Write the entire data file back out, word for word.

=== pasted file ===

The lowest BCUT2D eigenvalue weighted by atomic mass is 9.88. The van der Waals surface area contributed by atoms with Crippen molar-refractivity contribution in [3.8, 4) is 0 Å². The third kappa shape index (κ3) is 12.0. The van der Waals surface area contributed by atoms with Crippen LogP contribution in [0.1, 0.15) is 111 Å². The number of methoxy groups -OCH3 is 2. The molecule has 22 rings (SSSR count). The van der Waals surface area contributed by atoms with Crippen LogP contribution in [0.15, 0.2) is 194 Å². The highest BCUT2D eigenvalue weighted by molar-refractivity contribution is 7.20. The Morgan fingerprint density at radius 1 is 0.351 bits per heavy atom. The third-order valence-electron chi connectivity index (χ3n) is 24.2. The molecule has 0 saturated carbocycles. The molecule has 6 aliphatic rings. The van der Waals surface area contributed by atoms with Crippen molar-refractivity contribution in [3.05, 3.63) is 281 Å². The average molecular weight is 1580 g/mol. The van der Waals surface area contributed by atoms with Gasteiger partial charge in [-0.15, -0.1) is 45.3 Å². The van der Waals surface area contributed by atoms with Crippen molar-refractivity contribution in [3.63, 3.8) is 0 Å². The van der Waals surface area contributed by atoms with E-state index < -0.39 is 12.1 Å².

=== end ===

The lowest BCUT2D eigenvalue weighted by atomic mass is 9.88. The van der Waals surface area contributed by atoms with Crippen molar-refractivity contribution in [3.8, 4) is 0 Å². The third kappa shape index (κ3) is 12.0. The van der Waals surface area contributed by atoms with Crippen LogP contribution in [0.1, 0.15) is 111 Å². The number of methoxy groups -OCH3 is 2. The molecule has 22 rings (SSSR count). The van der Waals surface area contributed by atoms with Crippen LogP contribution in [0.15, 0.2) is 194 Å². The highest BCUT2D eigenvalue weighted by molar-refractivity contribution is 7.20. The Morgan fingerprint density at radius 1 is 0.351 bits per heavy atom. The third-order valence-electron chi connectivity index (χ3n) is 24.2. The molecule has 0 saturated carbocycles. The molecule has 6 aliphatic rings. The van der Waals surface area contributed by atoms with Crippen molar-refractivity contribution in [3.05, 3.63) is 281 Å². The average molecular weight is 1580 g/mol. The van der Waals surface area contributed by atoms with Gasteiger partial charge in [-0.15, -0.1) is 45.3 Å². The van der Waals surface area contributed by atoms with Crippen molar-refractivity contribution in [3.63, 3.8) is 0 Å². The van der Waals surface area contributed by atoms with E-state index < -0.39 is 12.1 Å².